Closed Polysurfaces Losing Surface Curvature When Using Boolean Commands


#1

I am fairly new to Rhino and I keep running into problems when I am using boolean commands. I am creating a digital replica of my chipboard topography that I can use in my 3d renderings. It is not that complex. I start by making my topography lines on the C-Plane using the CONTROL POINT CURVE tool. then I move each closed curve vertically up or down to be at the correct height. Next, I have done a few different things to see if it fixes the problem.

  1. I use the EXTRUDECRV command to extrude each curve 1’ then I CAP each open polysurface

  2. I use the COPY command to copy each closed curve vertically 1’ then I USE the LOFT command to create a open polysurface which I CAP

  3. I use the PLANARSRF command to turn each closed curve into a closed surface. Next I use the EXTRUDESRF to extrude the surfaces 1’.

All of these steps have still had the same problem occur at some point when using boolean options.[SEE BELOW]. Its hard to replicate the issue so its even harder for me to pinpoint. Basically, my vertical surfaces do this randomly after some boolean operations. They are fairly simple operations and this happens at random places that don’t even seem like they should be affected by a Boolean operation. Its almost as if the surface doesn’t recognize the control point curvature and instead creates a curve from the points of the curve. But it also stops being vertical in nature as well so I am at a complete loss.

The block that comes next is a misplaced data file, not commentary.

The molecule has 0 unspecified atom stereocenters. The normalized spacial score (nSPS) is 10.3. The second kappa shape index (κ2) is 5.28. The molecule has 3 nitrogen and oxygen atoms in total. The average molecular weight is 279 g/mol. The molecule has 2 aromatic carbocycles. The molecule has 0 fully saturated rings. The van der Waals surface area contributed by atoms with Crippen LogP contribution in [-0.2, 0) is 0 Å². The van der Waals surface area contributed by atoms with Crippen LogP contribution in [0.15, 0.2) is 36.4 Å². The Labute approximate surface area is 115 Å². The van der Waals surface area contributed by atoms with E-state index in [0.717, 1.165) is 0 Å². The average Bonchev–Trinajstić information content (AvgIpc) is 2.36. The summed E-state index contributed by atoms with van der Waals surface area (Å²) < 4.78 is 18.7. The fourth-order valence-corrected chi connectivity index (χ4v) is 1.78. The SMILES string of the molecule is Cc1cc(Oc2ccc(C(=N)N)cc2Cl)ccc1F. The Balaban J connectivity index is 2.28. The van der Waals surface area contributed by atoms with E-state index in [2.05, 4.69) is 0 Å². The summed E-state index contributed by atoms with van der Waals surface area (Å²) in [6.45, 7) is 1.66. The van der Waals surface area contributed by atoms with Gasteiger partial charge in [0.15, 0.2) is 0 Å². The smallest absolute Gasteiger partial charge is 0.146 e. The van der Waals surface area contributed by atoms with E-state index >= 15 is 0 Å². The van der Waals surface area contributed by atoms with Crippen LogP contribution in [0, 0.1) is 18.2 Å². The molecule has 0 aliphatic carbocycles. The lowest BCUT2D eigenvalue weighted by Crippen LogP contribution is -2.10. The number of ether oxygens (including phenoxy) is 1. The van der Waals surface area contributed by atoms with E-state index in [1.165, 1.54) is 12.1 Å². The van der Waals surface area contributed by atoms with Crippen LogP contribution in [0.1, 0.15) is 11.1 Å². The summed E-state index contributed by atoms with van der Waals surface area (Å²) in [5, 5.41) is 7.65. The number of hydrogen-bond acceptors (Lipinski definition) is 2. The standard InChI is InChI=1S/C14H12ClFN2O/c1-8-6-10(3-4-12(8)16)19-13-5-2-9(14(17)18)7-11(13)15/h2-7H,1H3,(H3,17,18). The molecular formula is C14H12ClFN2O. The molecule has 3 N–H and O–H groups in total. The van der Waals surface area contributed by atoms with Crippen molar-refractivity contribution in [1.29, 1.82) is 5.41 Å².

The only way I have been able to rectify this is to use the REBUILD command and change the amount of control points on my OPEN PLANARSRF after using the LOFT command and changing it to a ridiculously high amount. But as you can imagine this creates quite a bit of trouble with my computers ability to process anything quickly and there is a lot of lag when changing my views, panning, etc.

If anyone can help me I would greatly appreciate it.

This is wireframe of one of the places its happening. As you can see it doesn’t look like anything should be wrong:

This is a shaded version of the same view:

The three different colors are all different layers and each is a Closed Poly surface. In this example the layers were created using a tight loft (see method above for more details) and the curves and surface curvature lined up perfectly. Following a boolean union of the sheets this is what happened.


#2

That just looks like the render mesh settings, it has nothing to do with modeling technique. The mesh is an approximation.

Warning: getting a layered model like that to look perfectly ‘smooth’ shaded is going to take a lot of polygons.


(David Cockey) #3

Follow on to JimCarruthers response. Go to the Mesh panel in Properties and adjust the mesh settings for a more refined, denser mesh.